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Community urged to speak up about health issues at workshops

Residents of western and far western NSW are encouraged to attend local workshops to have their say about health priorities in their communities.

Western NSW Primary Health Network (WNSW PHN) in partnership with the Western and Far West Local Health Districts is holding workshops to canvass community views about health priorities and health service needs throughout June and July.

Andrew Harvey, Chief Executive Officer of the WNSW PHN said, “The workshops will seek insights from community and service providers on the storyline for health in their areas; including emerging health issues, gaps in services and advice on how to deliver appropriate and culturally safe primary health care.”

“Aboriginal Health is a key priority and we are especially interested in the stories of Aboriginal people and so we are holding separate discussions on Aboriginal health which will feed into the broader community workshops,” he said.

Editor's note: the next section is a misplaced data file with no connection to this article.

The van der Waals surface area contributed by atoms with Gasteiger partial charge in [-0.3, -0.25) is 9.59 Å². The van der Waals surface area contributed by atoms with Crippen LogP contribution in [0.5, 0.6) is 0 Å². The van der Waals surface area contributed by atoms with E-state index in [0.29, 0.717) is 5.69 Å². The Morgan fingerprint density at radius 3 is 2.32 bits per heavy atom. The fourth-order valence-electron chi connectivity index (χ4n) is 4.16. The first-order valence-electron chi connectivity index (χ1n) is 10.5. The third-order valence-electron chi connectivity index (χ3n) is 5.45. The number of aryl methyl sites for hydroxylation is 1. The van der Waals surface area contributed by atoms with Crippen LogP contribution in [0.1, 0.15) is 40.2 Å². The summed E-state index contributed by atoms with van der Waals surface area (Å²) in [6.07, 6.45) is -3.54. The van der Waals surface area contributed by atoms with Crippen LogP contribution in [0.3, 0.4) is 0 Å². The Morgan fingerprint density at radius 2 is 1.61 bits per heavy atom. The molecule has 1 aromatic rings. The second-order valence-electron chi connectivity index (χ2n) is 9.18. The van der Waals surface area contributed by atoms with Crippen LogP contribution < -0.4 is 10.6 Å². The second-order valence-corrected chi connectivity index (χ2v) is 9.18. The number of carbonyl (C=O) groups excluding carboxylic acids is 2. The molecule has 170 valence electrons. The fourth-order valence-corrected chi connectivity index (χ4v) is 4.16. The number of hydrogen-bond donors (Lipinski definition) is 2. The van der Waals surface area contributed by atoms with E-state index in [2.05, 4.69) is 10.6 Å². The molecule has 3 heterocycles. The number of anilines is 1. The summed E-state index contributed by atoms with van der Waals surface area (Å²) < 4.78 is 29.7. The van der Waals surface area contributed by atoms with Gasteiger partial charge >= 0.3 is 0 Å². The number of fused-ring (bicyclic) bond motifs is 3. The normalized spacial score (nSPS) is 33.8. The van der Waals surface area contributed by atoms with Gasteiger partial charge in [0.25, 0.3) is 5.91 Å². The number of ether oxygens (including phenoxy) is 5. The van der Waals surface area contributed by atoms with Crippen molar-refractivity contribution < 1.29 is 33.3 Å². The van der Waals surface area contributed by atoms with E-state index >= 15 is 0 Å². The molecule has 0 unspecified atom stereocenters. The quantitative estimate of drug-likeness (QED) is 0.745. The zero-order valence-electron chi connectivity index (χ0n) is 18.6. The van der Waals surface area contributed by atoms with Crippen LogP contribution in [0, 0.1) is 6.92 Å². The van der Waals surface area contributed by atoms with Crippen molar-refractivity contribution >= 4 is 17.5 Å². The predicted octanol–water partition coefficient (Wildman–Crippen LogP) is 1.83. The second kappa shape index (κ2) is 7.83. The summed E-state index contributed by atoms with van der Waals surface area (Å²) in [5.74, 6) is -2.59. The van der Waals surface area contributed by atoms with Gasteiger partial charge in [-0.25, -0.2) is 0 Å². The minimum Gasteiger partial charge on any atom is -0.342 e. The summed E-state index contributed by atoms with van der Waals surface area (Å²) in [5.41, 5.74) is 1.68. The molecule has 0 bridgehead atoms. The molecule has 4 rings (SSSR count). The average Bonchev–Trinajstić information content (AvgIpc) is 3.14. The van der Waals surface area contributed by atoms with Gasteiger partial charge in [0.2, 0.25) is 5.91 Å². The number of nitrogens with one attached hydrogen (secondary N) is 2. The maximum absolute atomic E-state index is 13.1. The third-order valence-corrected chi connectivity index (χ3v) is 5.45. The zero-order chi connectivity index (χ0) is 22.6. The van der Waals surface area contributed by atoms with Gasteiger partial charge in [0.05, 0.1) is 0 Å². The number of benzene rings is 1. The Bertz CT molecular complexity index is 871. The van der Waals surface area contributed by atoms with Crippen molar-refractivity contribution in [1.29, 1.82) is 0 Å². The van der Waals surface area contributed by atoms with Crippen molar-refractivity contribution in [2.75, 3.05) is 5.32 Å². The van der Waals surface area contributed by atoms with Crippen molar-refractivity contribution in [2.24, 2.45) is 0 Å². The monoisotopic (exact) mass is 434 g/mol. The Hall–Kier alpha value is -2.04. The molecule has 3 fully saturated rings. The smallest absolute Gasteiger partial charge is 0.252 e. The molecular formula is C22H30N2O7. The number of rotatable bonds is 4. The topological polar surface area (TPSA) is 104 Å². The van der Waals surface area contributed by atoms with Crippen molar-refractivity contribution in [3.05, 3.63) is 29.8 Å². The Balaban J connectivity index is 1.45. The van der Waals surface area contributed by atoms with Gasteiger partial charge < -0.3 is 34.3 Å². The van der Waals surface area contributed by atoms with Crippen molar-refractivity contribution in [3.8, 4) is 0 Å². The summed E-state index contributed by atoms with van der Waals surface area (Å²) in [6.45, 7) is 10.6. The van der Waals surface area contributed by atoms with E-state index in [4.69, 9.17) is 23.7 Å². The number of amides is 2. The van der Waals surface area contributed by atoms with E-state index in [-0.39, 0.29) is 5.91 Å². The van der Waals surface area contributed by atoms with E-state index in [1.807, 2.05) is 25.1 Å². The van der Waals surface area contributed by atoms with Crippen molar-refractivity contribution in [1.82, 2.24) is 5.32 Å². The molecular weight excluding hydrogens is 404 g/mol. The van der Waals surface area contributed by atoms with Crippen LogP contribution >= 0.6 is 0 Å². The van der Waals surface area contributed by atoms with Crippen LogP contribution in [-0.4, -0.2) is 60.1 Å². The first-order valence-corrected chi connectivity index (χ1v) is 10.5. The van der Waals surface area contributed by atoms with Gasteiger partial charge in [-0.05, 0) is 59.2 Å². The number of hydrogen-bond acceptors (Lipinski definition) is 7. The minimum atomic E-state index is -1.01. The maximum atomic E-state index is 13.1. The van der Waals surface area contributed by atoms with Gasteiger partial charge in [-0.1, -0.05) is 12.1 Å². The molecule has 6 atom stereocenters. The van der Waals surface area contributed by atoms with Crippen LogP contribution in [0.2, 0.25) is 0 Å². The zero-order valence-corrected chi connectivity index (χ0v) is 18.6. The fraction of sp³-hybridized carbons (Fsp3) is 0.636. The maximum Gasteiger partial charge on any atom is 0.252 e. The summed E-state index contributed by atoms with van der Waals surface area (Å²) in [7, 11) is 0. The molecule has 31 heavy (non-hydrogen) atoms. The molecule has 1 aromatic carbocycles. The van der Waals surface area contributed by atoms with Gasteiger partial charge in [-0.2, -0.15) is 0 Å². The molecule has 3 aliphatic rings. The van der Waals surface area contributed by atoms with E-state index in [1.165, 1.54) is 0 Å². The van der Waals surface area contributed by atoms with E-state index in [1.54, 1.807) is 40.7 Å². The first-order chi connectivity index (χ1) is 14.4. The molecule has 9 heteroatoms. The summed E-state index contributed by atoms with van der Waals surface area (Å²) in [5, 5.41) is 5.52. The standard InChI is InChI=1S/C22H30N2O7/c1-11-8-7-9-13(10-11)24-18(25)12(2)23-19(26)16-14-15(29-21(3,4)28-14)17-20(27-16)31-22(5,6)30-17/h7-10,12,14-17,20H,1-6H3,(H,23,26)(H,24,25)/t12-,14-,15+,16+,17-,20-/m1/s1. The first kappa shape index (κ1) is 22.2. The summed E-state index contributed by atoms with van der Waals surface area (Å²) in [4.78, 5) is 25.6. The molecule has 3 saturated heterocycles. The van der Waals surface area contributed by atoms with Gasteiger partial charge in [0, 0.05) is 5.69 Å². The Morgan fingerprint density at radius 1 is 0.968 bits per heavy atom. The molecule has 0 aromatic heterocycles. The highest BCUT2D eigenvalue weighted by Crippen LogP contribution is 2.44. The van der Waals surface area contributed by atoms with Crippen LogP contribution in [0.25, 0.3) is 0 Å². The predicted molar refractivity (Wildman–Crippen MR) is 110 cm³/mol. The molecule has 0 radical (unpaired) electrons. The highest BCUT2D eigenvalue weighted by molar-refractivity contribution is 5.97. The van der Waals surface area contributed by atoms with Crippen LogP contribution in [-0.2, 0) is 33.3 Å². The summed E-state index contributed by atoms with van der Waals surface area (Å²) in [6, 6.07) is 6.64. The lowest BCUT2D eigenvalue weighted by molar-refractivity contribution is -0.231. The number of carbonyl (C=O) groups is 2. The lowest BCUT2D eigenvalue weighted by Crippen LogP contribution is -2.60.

“The feedback and findings from the workshops will directly inform our work in further supporting the planning, funding and evaluating of primary health services,” he said.

Workshops will be held at Broken Hill, Orange, Dubbo and Bourke and there will be 3 sessions in each location:

  1. Aboriginal Health
  2. Community
  3. GPs, Service Providers and Allied Health

Australian Healthcare and Hospital Association CEO, Alison Verhoeven will co-facilitate the sessions with a member of the Prime Minister’s Indigenous Advisory Council, and Wiradjuri man Roy Ah See.

The WNSW PHN is required by the Commonwealth Department of Health to complete the annual Health Needs Assessment.

The face to face consultations will be supported by a Telephone Survey of over 3,000 residents across the region, which started on 29 May, and residents unable to attend a workshop will be able to provide their insights via an online survey on the WNSW PHN website from late June.

“We really encourage people to come along and talk to us about their experiences and their view of the health priorities in their community because we genuinely want to know so we can work together as a health system to improve care for all people,” Mr Harvey said.

Register for a workshop in your community today: